School starts tomorrow, and I’ve spent the last hour and a half burning CD’s. This is the second year that I have burned CD’s to hand out to my AP Environmental Science students. Last year, as I began handing out CD’s instead of the regular syllabus, students were excited to see something new. They liked that the CD’s came in colored envelopes, and the green ones became the big hit! Everyone wanted a green one, as they were fitting for the course.
I’ve mentioned a few times in the past that I hand out these CD’s, but I decided to write a whole post about them to describe what they contain. Let’s start at the beginning.
Three years ago, there was a big initiative to reduce paper usage and photocopying in our school. I have witnessed such creative ideas from my students, so I decided to let them brainstorm ways to reduce paper consumption for the AP Environmental Science class. I felt then, and still feel now, that it’s our responsibility to lead the way in paper conservation. My students came up with many ideas, from posting more assignments and links on my website to projecting assignments using the LCD projector and Walk&Talk (like a Smart Board) in my room instead of handouts. Then, someone came up with the idea to give CD’s instead of handouts. That, I thought, is a great idea! So I set to work.
Now, for those of you who are teachers, you know what a big undertaking it is to plan for a year’s worth of learning. It probably took me about six months to get the files ready. I made a folder on my desktop, and as I used documents that I thought would be appropriate for a CD, I saved them to this folder. By the next school year, I was ready to burn CD’s.
At this point, you’re probaby wondering what is actually on the CD. Here’s a general list, with a few specific examples.
- Articles: for example, The Tragedy of the Commons, which is an essential read if you’re interested in the environment. The articles are in PDF format, as everyone can download a free Adobe PDF reader. If I can’t find PDF versions online, I scan them. By putting important articles throughout the year on the CD, it saves both a lot of paper and a lot of time that I would have spent at the copy machine. Some students read the article right on the computer screen, while others are better able to read it on paper and will choose to print it. When it comes to how students learn best, sometimes they have to have paper. The choice is up to them.
- Study Guides: Study guides for each chapter of reading, complete with guiding questions and key terms, are on the CD. These will help students to better understand the reading.
- Review Sheets: When it comes time for a test or quiz, instead of copying a review sheet handout, students already have it on their CD. That means that students can refer to it at any time throughout the chapter, not just right before the assessment. For example, students will benefit from the review sheet for their summer reading test, on the first 5 chapters of the text and Rachel Carson’s Silent Spring.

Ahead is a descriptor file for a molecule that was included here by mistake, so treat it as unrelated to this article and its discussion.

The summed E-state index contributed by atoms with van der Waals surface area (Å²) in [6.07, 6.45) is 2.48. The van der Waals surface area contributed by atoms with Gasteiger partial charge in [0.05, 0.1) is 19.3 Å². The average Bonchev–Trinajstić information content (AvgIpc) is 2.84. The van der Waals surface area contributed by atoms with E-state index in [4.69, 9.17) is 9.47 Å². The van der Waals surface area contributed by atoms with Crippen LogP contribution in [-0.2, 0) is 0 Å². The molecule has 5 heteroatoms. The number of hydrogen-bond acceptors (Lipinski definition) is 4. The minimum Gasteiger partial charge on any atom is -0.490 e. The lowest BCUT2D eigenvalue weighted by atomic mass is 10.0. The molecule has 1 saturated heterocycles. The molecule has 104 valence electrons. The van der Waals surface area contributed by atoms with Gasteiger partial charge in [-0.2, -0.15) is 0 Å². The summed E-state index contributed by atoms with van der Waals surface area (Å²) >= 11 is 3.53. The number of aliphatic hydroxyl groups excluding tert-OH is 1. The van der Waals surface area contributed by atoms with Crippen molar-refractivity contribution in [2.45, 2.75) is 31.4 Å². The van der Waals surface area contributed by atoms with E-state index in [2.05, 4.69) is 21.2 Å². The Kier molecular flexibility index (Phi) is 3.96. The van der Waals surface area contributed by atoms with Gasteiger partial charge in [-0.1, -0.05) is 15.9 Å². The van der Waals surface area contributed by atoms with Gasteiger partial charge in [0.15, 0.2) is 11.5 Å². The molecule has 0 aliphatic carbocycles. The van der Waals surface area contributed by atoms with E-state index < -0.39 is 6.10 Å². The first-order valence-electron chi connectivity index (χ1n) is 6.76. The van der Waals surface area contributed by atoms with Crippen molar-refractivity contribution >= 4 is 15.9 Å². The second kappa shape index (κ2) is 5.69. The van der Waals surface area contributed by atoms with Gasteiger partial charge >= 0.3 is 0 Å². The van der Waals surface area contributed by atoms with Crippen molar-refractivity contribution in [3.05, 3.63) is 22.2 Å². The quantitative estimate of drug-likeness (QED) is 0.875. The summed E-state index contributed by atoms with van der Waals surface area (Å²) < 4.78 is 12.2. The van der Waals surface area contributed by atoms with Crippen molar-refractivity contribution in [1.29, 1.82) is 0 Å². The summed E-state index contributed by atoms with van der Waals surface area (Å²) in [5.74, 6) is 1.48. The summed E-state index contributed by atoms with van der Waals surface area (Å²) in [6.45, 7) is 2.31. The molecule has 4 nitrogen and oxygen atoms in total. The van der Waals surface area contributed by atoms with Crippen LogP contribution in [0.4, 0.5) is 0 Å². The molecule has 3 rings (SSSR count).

- Lab Handouts: By reading the handout the night before, students are better prepared to do the lab in class. I will project important directions, so it is up to the student whether he or she prints the handout.
- Lecture Notes: All of my notes are in the form of a PowerPoint. Students have access to it, including the diagrams, on their CD’s. Some students choose to print the outline ahead of time and take notes on it, while others don’t print them and use the PowerPoint later to review.
- Project and Lab Report Rubrics: Ever have this experience? A project is due tomorrow, and the sheet that explains exactly what to do is lost! With a CD, it’s easy to find the directions again. Parents are especially appreciative!
- AP Exam Review Materials: Students can look over practice exam questions, along with the scoring information. This is a great way for students to practice for the AP Exam on their own.
If you’re going to do something like this, it’s essential that your files are organized. I have a folder for each unit, which makes it easy to find documents. Also, it’s important that the titles of documents are descriptive. For example, “Document 1” is NOT descriptive, and students will have a hard time finding what you want them to read if your titles are unclear.
It’s also important that all of your students have access to a computer. Most students do have access at home, but those that don’t need to be able to get to one at school or at a library. I’ve only tried this CD idea with my AP classes, as they tend to be highly motivated students that will go the extra mile to complete their assignments. I’m honestly not sure as to how this would work in other classes, but I’d like to try it in the future.
I’ve finally finished burning and labeling the CD’s and putting them in their colored paper envelopes. They’re all lined up like a rainbow on my coffee table right now, ready to be distributed tomorrow. No matter what colors the kids choose, they’re all GREEN.